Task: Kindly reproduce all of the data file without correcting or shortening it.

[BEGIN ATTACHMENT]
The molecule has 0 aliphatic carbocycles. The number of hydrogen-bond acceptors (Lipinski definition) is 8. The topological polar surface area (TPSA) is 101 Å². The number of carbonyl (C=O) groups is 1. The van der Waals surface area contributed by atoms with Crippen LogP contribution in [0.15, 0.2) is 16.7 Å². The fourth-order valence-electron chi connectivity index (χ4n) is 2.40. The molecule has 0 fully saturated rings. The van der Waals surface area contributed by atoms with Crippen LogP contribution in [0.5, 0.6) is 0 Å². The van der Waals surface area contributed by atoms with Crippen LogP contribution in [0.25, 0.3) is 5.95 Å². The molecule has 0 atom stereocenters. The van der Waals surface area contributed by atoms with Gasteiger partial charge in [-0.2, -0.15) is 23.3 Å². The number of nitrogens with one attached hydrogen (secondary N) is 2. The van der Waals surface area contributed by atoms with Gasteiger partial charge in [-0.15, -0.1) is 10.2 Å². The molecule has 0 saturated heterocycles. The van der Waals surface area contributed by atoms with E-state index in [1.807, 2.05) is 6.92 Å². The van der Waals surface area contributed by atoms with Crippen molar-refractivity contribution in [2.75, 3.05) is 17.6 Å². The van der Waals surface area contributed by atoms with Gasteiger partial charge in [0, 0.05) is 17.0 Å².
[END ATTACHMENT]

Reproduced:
The molecule has 0 aliphatic carbocycles. The number of hydrogen-bond acceptors (Lipinski definition) is 8. The topological polar surface area (TPSA) is 101 Å². The number of carbonyl (C=O) groups is 1. The van der Waals surface area contributed by atoms with Crippen LogP contribution in [0.15, 0.2) is 16.7 Å². The fourth-order valence-electron chi connectivity index (χ4n) is 2.40. The molecule has 0 fully saturated rings. The van der Waals surface area contributed by atoms with Crippen LogP contribution in [0.5, 0.6) is 0 Å². The van der Waals surface area contributed by atoms with Crippen LogP contribution in [0.25, 0.3) is 5.95 Å². The molecule has 0 atom stereocenters. The van der Waals surface area contributed by atoms with Gasteiger partial charge in [-0.2, -0.15) is 23.3 Å². The number of nitrogens with one attached hydrogen (secondary N) is 2. The van der Waals surface area contributed by atoms with Gasteiger partial charge in [-0.15, -0.1) is 10.2 Å². The molecule has 0 saturated heterocycles. The van der Waals surface area contributed by atoms with E-state index in [1.807, 2.05) is 6.92 Å². The van der Waals surface area contributed by atoms with Crippen molar-refractivity contribution in [2.75, 3.05) is 17.6 Å². The van der Waals surface area contributed by atoms with Gasteiger partial charge in [0, 0.05) is 17.0 Å².